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LGBTQ representation in major Hollywood films saw a record high this year, an annual studio study from GLAAD reveals, though diversity and trans visibility hit troubling lows.

The media watchdog’s annual Studio Responsibility Index vets releases from top-grossing companies for the quality, quantity and integrity of its queer stories, and issues ratings based on performance. None of the studios earned better than an “insufficient” rating, the report said.

“Despite seeing a record high percentage of LGBTQ-inclusive films this year, the industry still has a long way to go in terms of fairly and accurately representing the LGBTQ community,” GLAAD president Sarah Kate Ellis said. “If film studios want to stay relevant to today’s audiences and compete in an industry that is emphasizing diversity and inclusion, then they must urgently reverse course on the diminishing representation of LGBTQ women and people of color, as well as the complete absence of trans characters.”

Of the 118 films released from major studios in 2019, 22 (18.6%) included characters that were lesbian, gay, bisexual, transgender and/or queer. This number is up from 2018 (18.2%, 20 out of 110 films), and marks the highest percentage of inclusive films found in the eight-year history of the report.

For the third consecutive year, trans people were not included in any major studio release. Equally troubling was a downward trend in racial diversity. In 2019, 34% of LGBTQ characters were people of color (17 out of 50), down from 42% in 2018. GLAAD is calling on the studios to ensure that at least half of their LGBTQ characters are people of color by 2022.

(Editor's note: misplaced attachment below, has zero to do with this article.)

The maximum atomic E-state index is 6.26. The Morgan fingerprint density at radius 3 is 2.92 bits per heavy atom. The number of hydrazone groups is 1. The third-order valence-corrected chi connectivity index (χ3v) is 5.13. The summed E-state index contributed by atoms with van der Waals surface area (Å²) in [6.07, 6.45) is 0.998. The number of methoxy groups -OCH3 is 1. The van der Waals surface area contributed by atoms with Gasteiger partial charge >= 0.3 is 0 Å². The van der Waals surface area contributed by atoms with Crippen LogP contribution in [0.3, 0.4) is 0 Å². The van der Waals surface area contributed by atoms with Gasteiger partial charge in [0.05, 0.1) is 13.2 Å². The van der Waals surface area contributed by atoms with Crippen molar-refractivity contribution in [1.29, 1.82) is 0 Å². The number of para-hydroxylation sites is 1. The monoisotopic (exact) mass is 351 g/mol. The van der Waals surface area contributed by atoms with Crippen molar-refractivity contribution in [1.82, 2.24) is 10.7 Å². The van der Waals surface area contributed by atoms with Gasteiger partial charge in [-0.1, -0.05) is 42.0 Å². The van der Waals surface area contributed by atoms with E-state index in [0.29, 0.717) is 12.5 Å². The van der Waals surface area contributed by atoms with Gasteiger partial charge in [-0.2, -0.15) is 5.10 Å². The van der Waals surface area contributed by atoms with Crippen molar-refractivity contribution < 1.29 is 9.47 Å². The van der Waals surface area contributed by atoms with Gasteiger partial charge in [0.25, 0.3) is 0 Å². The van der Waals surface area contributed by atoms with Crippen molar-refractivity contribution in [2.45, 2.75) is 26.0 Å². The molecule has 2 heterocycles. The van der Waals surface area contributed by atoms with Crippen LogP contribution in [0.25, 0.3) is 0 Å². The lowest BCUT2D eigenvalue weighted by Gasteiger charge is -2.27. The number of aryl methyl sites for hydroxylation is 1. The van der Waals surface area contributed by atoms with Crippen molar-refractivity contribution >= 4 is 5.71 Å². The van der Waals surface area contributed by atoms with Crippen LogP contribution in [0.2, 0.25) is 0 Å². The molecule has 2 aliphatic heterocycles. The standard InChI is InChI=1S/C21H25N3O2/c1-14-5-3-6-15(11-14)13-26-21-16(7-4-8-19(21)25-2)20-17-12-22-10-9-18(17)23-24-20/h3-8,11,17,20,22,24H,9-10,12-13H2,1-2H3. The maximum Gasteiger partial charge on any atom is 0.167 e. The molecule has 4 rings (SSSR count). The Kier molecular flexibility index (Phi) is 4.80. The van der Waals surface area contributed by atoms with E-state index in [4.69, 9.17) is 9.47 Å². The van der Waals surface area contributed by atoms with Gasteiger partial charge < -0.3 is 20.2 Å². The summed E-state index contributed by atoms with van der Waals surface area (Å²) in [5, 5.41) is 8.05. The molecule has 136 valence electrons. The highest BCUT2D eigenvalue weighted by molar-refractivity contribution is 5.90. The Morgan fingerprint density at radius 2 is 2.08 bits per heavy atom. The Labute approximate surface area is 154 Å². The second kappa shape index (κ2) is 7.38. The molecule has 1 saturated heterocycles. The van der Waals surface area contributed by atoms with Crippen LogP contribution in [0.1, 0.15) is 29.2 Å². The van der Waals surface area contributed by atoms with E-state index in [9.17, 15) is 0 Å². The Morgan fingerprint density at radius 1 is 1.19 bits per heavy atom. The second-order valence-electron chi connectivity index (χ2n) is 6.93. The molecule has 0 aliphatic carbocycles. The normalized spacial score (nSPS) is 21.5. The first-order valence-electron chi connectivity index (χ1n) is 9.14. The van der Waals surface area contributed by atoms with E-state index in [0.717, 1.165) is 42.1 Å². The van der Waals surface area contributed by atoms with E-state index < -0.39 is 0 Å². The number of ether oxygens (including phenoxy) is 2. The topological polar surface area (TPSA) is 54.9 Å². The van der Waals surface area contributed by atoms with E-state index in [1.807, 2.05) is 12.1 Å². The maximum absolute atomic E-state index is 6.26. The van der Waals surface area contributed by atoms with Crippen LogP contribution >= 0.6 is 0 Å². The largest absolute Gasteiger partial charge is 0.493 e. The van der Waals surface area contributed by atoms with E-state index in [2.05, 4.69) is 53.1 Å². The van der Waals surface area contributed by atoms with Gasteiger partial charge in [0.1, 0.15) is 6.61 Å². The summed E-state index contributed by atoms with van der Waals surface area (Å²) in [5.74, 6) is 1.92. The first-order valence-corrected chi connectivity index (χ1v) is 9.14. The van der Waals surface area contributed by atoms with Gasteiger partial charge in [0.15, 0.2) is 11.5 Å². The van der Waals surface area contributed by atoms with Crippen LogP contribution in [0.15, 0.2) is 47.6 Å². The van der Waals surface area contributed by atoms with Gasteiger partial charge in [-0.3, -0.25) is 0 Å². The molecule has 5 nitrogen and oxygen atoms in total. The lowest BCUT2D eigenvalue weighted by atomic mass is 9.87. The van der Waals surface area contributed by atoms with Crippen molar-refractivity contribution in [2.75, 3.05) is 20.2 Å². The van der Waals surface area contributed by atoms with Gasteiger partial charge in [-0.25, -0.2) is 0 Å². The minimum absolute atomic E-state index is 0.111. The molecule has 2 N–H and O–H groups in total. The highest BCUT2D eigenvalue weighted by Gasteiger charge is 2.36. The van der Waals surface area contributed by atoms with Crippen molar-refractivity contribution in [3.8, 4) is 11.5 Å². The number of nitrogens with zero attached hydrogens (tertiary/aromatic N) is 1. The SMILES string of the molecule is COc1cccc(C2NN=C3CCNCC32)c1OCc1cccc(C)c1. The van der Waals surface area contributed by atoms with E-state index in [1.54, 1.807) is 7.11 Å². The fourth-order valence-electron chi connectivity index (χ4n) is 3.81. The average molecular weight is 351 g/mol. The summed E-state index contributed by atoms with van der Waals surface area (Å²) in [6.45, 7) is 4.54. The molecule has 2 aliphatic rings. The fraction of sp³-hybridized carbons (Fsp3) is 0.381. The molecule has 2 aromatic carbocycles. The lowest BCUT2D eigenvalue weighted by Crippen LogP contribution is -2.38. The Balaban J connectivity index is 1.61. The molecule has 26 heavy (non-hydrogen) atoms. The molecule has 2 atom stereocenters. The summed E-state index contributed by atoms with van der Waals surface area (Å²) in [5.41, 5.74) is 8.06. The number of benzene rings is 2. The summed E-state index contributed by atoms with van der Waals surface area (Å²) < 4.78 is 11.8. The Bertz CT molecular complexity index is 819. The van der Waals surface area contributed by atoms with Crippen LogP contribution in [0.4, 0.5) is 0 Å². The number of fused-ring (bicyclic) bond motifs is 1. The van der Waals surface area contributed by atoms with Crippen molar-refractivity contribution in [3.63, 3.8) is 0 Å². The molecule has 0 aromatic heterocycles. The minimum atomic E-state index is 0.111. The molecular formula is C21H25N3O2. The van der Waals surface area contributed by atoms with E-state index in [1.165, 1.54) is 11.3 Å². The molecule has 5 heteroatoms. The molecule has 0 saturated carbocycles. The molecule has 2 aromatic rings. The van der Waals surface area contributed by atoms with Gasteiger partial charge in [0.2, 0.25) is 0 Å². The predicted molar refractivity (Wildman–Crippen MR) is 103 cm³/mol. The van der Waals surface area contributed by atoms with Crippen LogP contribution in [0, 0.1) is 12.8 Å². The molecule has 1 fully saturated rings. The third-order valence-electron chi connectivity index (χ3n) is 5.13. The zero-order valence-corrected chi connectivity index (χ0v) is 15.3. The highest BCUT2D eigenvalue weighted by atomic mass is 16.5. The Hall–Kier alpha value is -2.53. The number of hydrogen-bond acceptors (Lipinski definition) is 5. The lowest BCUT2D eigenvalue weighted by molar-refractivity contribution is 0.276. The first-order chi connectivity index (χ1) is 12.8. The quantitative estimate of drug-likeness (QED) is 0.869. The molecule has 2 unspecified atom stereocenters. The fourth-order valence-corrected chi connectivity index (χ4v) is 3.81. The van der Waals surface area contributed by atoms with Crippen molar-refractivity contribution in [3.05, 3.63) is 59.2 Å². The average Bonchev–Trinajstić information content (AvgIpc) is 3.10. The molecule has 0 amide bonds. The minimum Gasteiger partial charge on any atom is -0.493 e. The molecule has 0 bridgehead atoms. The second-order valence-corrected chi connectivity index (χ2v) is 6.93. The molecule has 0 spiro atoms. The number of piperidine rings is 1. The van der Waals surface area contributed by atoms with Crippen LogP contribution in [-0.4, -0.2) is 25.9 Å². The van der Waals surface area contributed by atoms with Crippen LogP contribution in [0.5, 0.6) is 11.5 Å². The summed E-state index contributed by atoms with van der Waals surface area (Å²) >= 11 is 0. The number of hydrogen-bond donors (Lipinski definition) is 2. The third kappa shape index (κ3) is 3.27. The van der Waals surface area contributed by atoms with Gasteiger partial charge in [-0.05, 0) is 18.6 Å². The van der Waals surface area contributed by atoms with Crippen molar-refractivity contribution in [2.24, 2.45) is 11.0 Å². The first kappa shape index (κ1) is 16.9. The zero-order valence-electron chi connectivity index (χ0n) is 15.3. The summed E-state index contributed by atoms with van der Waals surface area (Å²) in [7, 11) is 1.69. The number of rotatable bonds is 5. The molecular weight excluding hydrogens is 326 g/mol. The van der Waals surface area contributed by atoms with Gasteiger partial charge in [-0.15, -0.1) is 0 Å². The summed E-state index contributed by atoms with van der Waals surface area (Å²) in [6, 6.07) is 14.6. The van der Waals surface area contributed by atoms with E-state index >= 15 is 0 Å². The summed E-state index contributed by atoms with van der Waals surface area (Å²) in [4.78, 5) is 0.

Notable high points were positive representations of bisexuality in films like “Bombshell” and “Anna,” as well as the tween romp “Good Boys.” The bi community is great in number but almost invisible on screen, the report found.

Included in the ratings were Lionsgate, Paramount Pictures, United Artists Releasing and Universal Pictures, of which received “Insufficient” grades. Sony Pictures Entertainment and Walt Disney Studios received “poor” grades; and STX Films received a “failing” grade with no LGBTQ representation whatsoever. 

The group has also called for called for 20% overall queer inclusivity by 2021, and 50% by 2024. Four of the eight studios hit this 20% goal individually this year: Paramount Pictures at 33% (up from 20% last year), United Artists Releasing at 29%, Lionsgate at 25% and Disney Studios at 21%.

Read the full report here.